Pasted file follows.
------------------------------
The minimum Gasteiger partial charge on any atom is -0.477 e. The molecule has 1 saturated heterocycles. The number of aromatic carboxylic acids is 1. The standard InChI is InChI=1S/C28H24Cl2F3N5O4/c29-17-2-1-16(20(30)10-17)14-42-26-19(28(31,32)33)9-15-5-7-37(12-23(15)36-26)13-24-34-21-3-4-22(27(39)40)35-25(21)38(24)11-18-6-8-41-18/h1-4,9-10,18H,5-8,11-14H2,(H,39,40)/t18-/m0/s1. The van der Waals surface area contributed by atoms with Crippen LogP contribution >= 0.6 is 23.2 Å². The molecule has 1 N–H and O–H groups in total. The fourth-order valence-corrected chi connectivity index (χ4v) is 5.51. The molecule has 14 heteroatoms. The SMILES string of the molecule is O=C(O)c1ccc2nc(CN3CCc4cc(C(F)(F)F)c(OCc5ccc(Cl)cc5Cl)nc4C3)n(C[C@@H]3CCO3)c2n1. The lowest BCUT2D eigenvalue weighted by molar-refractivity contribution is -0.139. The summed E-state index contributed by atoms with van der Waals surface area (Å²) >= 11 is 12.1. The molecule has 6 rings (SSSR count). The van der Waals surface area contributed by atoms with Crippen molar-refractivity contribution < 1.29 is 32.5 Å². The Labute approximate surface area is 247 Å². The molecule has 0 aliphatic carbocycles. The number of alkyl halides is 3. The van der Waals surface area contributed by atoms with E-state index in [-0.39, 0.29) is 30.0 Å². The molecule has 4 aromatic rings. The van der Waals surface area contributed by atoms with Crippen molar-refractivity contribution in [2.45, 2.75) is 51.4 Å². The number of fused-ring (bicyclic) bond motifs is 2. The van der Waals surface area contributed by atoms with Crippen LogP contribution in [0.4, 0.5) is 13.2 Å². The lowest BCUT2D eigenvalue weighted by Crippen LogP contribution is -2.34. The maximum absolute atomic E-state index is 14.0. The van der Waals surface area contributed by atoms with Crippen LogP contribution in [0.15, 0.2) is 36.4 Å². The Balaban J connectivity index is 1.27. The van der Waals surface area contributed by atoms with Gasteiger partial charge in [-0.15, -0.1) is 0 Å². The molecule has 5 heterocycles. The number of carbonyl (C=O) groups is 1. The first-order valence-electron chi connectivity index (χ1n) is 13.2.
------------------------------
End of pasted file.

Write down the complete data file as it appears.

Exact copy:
The minimum Gasteiger partial charge on any atom is -0.477 e. The molecule has 1 saturated heterocycles. The number of aromatic carboxylic acids is 1. The standard InChI is InChI=1S/C28H24Cl2F3N5O4/c29-17-2-1-16(20(30)10-17)14-42-26-19(28(31,32)33)9-15-5-7-37(12-23(15)36-26)13-24-34-21-3-4-22(27(39)40)35-25(21)38(24)11-18-6-8-41-18/h1-4,9-10,18H,5-8,11-14H2,(H,39,40)/t18-/m0/s1. The van der Waals surface area contributed by atoms with Crippen LogP contribution >= 0.6 is 23.2 Å². The molecule has 1 N–H and O–H groups in total. The fourth-order valence-corrected chi connectivity index (χ4v) is 5.51. The molecule has 14 heteroatoms. The SMILES string of the molecule is O=C(O)c1ccc2nc(CN3CCc4cc(C(F)(F)F)c(OCc5ccc(Cl)cc5Cl)nc4C3)n(C[C@@H]3CCO3)c2n1. The lowest BCUT2D eigenvalue weighted by molar-refractivity contribution is -0.139. The summed E-state index contributed by atoms with van der Waals surface area (Å²) >= 11 is 12.1. The molecule has 6 rings (SSSR count). The van der Waals surface area contributed by atoms with Crippen molar-refractivity contribution < 1.29 is 32.5 Å². The Labute approximate surface area is 247 Å². The molecule has 0 aliphatic carbocycles. The number of alkyl halides is 3. The van der Waals surface area contributed by atoms with E-state index in [-0.39, 0.29) is 30.0 Å². The molecule has 4 aromatic rings. The van der Waals surface area contributed by atoms with Crippen molar-refractivity contribution in [2.45, 2.75) is 51.4 Å². The number of fused-ring (bicyclic) bond motifs is 2. The van der Waals surface area contributed by atoms with Crippen LogP contribution in [0.4, 0.5) is 13.2 Å². The lowest BCUT2D eigenvalue weighted by Crippen LogP contribution is -2.34. The maximum absolute atomic E-state index is 14.0. The van der Waals surface area contributed by atoms with Crippen LogP contribution in [0.15, 0.2) is 36.4 Å². The Balaban J connectivity index is 1.27. The van der Waals surface area contributed by atoms with Gasteiger partial charge in [-0.15, -0.1) is 0 Å². The molecule has 5 heterocycles. The number of carbonyl (C=O) groups is 1. The first-order valence-electron chi connectivity index (χ1n) is 13.2.